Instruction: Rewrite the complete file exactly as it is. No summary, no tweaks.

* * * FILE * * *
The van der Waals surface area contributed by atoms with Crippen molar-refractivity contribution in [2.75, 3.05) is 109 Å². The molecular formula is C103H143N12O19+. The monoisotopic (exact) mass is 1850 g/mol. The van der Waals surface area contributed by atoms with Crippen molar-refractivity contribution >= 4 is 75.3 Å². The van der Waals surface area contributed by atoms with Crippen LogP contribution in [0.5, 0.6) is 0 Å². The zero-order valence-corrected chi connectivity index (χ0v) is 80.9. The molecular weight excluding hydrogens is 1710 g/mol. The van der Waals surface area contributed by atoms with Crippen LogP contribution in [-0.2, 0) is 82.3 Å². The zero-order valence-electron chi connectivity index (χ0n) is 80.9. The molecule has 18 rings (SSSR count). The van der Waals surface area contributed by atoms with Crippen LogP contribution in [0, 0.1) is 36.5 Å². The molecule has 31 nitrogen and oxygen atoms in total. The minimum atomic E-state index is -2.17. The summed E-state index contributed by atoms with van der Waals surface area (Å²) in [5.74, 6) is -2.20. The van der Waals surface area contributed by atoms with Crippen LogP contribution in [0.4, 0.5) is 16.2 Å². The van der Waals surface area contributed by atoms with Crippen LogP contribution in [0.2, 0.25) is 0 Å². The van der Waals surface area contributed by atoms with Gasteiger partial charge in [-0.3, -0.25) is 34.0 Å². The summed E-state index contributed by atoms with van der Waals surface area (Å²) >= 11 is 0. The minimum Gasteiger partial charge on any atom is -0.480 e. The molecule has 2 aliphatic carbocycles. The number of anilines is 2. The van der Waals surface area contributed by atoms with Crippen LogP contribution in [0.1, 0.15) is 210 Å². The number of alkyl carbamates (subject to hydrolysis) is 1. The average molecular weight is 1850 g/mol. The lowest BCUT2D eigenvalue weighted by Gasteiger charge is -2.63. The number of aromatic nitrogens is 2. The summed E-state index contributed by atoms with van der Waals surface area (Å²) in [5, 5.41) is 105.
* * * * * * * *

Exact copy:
The van der Waals surface area contributed by atoms with Crippen molar-refractivity contribution in [2.75, 3.05) is 109 Å². The molecular formula is C103H143N12O19+. The monoisotopic (exact) mass is 1850 g/mol. The van der Waals surface area contributed by atoms with Crippen molar-refractivity contribution >= 4 is 75.3 Å². The van der Waals surface area contributed by atoms with Crippen LogP contribution in [0.5, 0.6) is 0 Å². The zero-order valence-corrected chi connectivity index (χ0v) is 80.9. The molecular weight excluding hydrogens is 1710 g/mol. The van der Waals surface area contributed by atoms with Crippen LogP contribution in [-0.2, 0) is 82.3 Å². The zero-order valence-electron chi connectivity index (χ0n) is 80.9. The molecule has 18 rings (SSSR count). The van der Waals surface area contributed by atoms with Crippen LogP contribution in [0, 0.1) is 36.5 Å². The molecule has 31 nitrogen and oxygen atoms in total. The minimum atomic E-state index is -2.17. The summed E-state index contributed by atoms with van der Waals surface area (Å²) in [5.74, 6) is -2.20. The van der Waals surface area contributed by atoms with Crippen LogP contribution in [0.4, 0.5) is 16.2 Å². The van der Waals surface area contributed by atoms with Crippen LogP contribution in [0.2, 0.25) is 0 Å². The van der Waals surface area contributed by atoms with Gasteiger partial charge in [-0.3, -0.25) is 34.0 Å². The summed E-state index contributed by atoms with van der Waals surface area (Å²) >= 11 is 0. The minimum Gasteiger partial charge on any atom is -0.480 e. The molecule has 2 aliphatic carbocycles. The number of anilines is 2. The van der Waals surface area contributed by atoms with Crippen LogP contribution in [0.1, 0.15) is 210 Å². The number of alkyl carbamates (subject to hydrolysis) is 1. The average molecular weight is 1850 g/mol. The lowest BCUT2D eigenvalue weighted by Gasteiger charge is -2.63. The number of aromatic nitrogens is 2. The summed E-state index contributed by atoms with van der Waals surface area (Å²) in [5, 5.41) is 105.